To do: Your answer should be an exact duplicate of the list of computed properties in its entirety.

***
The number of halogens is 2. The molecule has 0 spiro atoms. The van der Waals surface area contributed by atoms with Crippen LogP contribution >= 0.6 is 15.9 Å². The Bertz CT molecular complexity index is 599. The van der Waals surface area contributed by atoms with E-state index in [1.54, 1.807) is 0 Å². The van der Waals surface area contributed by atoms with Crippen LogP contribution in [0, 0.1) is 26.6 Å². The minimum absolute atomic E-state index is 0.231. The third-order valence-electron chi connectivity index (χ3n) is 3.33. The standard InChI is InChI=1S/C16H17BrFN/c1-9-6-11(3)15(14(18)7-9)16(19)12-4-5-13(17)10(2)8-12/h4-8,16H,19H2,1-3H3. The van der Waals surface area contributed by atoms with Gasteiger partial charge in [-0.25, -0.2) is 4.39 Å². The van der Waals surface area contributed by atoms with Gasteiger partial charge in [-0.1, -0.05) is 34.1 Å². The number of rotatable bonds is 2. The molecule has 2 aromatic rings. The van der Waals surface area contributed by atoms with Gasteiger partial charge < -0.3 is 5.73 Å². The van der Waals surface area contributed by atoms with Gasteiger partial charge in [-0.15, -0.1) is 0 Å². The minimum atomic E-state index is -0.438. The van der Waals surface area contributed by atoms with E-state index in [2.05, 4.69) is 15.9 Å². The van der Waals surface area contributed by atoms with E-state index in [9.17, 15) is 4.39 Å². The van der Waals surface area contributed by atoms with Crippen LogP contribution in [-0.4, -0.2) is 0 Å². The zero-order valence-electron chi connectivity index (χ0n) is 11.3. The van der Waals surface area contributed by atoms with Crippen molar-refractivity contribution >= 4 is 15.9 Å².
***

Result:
The number of halogens is 2. The molecule has 0 spiro atoms. The van der Waals surface area contributed by atoms with Crippen LogP contribution >= 0.6 is 15.9 Å². The Bertz CT molecular complexity index is 599. The van der Waals surface area contributed by atoms with E-state index in [1.54, 1.807) is 0 Å². The van der Waals surface area contributed by atoms with Crippen LogP contribution in [0, 0.1) is 26.6 Å². The minimum absolute atomic E-state index is 0.231. The third-order valence-electron chi connectivity index (χ3n) is 3.33. The standard InChI is InChI=1S/C16H17BrFN/c1-9-6-11(3)15(14(18)7-9)16(19)12-4-5-13(17)10(2)8-12/h4-8,16H,19H2,1-3H3. The van der Waals surface area contributed by atoms with Gasteiger partial charge in [-0.25, -0.2) is 4.39 Å². The van der Waals surface area contributed by atoms with Gasteiger partial charge in [-0.1, -0.05) is 34.1 Å². The number of rotatable bonds is 2. The molecule has 2 aromatic rings. The van der Waals surface area contributed by atoms with Gasteiger partial charge < -0.3 is 5.73 Å². The van der Waals surface area contributed by atoms with Gasteiger partial charge in [-0.15, -0.1) is 0 Å². The minimum atomic E-state index is -0.438. The van der Waals surface area contributed by atoms with E-state index in [2.05, 4.69) is 15.9 Å². The van der Waals surface area contributed by atoms with E-state index in [9.17, 15) is 4.39 Å². The van der Waals surface area contributed by atoms with Crippen LogP contribution in [-0.4, -0.2) is 0 Å². The zero-order valence-electron chi connectivity index (χ0n) is 11.3. The van der Waals surface area contributed by atoms with Crippen molar-refractivity contribution >= 4 is 15.9 Å².